Tisbury School vote likely put off until spring

Building committee says pandemic is standing in the way of a town meeting.

The Tisbury School project likely won't go to voters until next spring. - Rich Saltzberg

The $53.2 million Tisbury School renovation and addition project appears to be headed to voters in the spring, because an outbreak of COVID-19 on the Island is preventing public forums on the proposed project and the ability to hold a special town meeting in December, building committee chairman Harold Chapdelaine said at a school building committee meeting Wednesday.

If the project is approved by voters this spring, construction could begin in the fall and finish by the fall of 2023 or January of 2024, Chapdelaine said.

School officials had talked about having public forums at the Martha’s Vineyard Film Center next month, but Chapdelaine said with the surge in cases on the Island, that doesn’t seem possible. The building committee and its consultants will now look for ways to continue to engage the public, answer questions, and try to gain momentum for next spring.

“Certainly COVID is having an impact on that,” Chapdelaine said of the projected timeline. “If we don’t have a special town meeting date, if we don’t have a town meeting date, how do we approach public presentations? Even if we schedule one, given the influx in our COVID numbers, can we even have it?”

Christina Opper, a representative of Daedalus, the owner’s project manager, suggested having meetings once a month to present the project and answer questions about it.

The project architect, Tappé, is also talking about putting together videos to show the building as is, and what’s planned in the addition and renovation project. The building committee will have a meeting focused on the site plan on Dec. 14. 

The school building committee held its own session Wednesday, followed by a joint meeting with the finance committee. The building committee session was held to nail down which committees in town should hear a presentation on the project. Later, the finance committee heard how the building committee looks to keep costs down and which parts of the project — the playground and solar panels — can be done with outside funding.

Jim Rogers, who represents the Tisbury select board on the building committee, said Vineyard Wind has made promises to the town based on Tisbury’s support of a facility for offshore wind on Beach Road at the Packer property. “They’re making a substantial, multimillion-dollar investment in the downtown area of Tisbury,” he said. “They came to us a long time ago and asked us, What else can we do? And one of the things we asked them for is solar on the Tisbury School. They’re more than likely going to do that.”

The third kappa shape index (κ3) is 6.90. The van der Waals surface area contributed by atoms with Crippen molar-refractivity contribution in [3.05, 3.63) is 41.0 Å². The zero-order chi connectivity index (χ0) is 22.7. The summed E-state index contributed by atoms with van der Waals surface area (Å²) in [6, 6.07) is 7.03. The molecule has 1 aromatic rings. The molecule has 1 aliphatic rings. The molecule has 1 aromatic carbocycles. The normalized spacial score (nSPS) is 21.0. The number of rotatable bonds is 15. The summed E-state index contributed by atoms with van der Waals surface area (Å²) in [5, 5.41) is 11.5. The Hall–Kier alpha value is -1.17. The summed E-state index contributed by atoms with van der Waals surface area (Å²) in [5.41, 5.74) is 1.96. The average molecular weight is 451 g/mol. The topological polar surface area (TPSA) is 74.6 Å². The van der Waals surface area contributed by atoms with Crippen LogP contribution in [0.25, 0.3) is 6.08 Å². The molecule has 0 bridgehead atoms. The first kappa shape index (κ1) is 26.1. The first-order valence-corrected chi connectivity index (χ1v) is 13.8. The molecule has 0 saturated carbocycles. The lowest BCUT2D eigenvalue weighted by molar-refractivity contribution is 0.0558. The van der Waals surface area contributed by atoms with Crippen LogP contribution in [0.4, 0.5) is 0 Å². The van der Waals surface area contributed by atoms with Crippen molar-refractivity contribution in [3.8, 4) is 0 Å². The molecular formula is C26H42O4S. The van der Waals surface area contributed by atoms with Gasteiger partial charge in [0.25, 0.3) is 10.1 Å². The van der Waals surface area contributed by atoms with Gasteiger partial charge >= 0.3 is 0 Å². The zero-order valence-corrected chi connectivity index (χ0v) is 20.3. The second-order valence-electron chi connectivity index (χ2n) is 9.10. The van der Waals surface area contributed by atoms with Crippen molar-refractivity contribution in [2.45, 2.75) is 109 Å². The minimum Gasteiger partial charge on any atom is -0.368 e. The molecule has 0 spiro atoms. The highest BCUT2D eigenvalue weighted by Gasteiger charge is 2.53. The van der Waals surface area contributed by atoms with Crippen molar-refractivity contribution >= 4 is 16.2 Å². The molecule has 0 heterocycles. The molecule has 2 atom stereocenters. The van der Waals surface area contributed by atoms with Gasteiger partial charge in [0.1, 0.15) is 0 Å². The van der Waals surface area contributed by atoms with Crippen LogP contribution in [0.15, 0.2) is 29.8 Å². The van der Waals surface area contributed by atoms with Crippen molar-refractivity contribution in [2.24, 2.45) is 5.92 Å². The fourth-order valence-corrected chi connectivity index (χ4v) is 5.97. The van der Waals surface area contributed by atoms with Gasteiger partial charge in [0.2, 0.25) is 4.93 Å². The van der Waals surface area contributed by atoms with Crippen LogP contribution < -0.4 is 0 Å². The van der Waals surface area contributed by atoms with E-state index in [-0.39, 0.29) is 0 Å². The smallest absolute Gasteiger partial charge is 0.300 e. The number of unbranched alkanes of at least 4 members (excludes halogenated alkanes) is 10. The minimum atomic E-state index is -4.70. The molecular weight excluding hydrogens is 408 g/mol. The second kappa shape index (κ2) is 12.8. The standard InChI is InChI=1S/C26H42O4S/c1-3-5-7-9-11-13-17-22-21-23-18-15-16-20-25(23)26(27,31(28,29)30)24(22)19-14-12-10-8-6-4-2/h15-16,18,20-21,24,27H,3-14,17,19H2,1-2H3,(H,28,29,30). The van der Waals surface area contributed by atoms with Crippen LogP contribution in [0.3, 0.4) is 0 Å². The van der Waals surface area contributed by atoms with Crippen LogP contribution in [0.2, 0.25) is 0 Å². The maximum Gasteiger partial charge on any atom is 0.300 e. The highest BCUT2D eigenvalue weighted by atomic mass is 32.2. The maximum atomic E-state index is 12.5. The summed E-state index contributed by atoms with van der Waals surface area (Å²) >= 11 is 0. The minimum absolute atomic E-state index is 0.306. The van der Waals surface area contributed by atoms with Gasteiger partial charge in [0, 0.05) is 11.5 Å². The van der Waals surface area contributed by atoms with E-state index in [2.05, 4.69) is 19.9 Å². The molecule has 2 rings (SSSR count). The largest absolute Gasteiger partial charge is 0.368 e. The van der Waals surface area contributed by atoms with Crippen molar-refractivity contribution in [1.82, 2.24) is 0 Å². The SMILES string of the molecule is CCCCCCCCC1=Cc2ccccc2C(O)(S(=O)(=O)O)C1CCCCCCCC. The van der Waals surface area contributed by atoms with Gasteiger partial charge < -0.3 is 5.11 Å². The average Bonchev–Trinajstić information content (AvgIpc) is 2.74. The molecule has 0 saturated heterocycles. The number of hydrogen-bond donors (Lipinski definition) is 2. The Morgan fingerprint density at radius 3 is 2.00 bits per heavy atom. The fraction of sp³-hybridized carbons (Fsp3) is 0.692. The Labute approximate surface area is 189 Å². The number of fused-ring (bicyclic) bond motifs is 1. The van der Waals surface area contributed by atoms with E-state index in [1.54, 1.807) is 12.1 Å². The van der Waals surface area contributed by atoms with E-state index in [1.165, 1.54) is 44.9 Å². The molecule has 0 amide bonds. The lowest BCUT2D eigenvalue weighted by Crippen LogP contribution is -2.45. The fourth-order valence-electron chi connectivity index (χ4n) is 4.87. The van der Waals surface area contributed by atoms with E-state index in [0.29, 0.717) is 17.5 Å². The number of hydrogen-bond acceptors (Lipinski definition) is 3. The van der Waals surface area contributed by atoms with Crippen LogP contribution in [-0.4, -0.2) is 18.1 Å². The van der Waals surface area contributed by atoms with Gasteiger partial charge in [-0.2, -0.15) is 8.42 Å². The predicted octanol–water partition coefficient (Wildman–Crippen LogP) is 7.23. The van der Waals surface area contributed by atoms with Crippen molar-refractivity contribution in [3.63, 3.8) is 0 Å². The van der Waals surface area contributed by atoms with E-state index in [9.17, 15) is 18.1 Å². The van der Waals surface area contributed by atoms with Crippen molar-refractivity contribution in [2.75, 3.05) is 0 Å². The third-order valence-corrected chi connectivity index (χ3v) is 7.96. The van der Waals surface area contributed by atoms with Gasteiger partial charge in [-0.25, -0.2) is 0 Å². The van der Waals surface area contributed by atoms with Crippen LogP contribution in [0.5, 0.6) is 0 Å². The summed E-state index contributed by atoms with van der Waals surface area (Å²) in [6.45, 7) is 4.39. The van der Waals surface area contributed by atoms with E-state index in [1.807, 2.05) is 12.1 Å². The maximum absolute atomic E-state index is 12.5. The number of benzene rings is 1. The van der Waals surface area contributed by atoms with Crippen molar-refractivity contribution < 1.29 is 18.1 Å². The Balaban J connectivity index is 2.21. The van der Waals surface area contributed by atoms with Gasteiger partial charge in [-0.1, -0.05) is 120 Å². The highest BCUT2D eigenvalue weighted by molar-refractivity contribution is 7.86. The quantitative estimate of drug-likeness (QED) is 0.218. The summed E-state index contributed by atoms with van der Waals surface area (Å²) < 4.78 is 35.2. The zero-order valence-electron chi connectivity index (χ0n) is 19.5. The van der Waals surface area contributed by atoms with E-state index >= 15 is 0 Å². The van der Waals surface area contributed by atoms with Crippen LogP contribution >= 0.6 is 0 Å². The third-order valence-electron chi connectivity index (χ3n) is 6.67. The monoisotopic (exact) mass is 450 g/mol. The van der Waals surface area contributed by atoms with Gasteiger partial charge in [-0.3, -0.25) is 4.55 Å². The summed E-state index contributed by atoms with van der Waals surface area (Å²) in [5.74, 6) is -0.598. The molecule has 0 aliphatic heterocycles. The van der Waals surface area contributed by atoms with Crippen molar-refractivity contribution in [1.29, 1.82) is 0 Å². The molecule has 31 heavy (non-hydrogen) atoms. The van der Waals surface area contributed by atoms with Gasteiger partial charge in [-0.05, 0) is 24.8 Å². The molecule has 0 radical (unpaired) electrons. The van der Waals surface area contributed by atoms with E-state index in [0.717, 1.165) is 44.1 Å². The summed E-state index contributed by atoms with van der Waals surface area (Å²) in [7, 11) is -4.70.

Rogers said the town’s energy committee is aware of the talks with Vineyard Wind. He added that Tisbury has reached its “solar saturation point,” which means Massachusetts Clean Energy Center (MassCEC) won’t provide credits that the town would normally get. He said town administrator Jay Grande is working with MassCEC to work things out.

Because the building committee is looking at going the route of a construction manager at risk rather than the public bidding process, the price tag is higher, but can start sooner, and will allow the town to pick a construction company without relying on the lowest bidder. The town could still opt to go with a low bidder, but the $53.2 million assumes the construction manager at risk process.

During the first meeting, the school building committee voted to authorize Chapdelaine to schedule meetings with the planning board and historic commission, though there was some discussion over what purview the planning board has over the project.

Officials also discussed temporary classroom space. Rogers said he continues to discuss purchase of the EduComp building in Vineyard Haven. Other locations are also being explored.

During the meeting with the finance committee, building committee members and their consultants answered a wide range of questions from why the stairs are being demolished in the existing school to why the construction manager at risk process is being pursued. They also mentioned that the $53.2 million estimate only accounts for about $2 million for relocating students during the construction, because Dadaelus assumed some students could be relocated to the high school building, as they were during the lead remediation work last year.

School officials in Tisbury would prefer not to split up the student body.

Architect Chris Blessen explained where costs have been cut — reducing the size of the gym, cafeteria, and music rooms, for example.

At one point, building committee members reflected on what might happen if the project fails to win the support of taxpayers.

Chapdelaine said it would be tough to rally a third building committee after many members of the committees have worked on both projects. He said it would be difficult to get volunteers to put in the kind of hours it takes, only to have voters not support the work.

“I think it’s dire straits if this fails,” he said.

Rogers pointed out there are real problems with the existing Tisbury School that aren’t going away. “We have a real dilemma if this fails, because we have real problems there,” he said.

Nancy Gilfoy, chair of the finance committee, praised the building committee’s work. “I want to commend the committee; I think you guys have done a great job,” she said. “The presentation you made a month ago was really impressive.”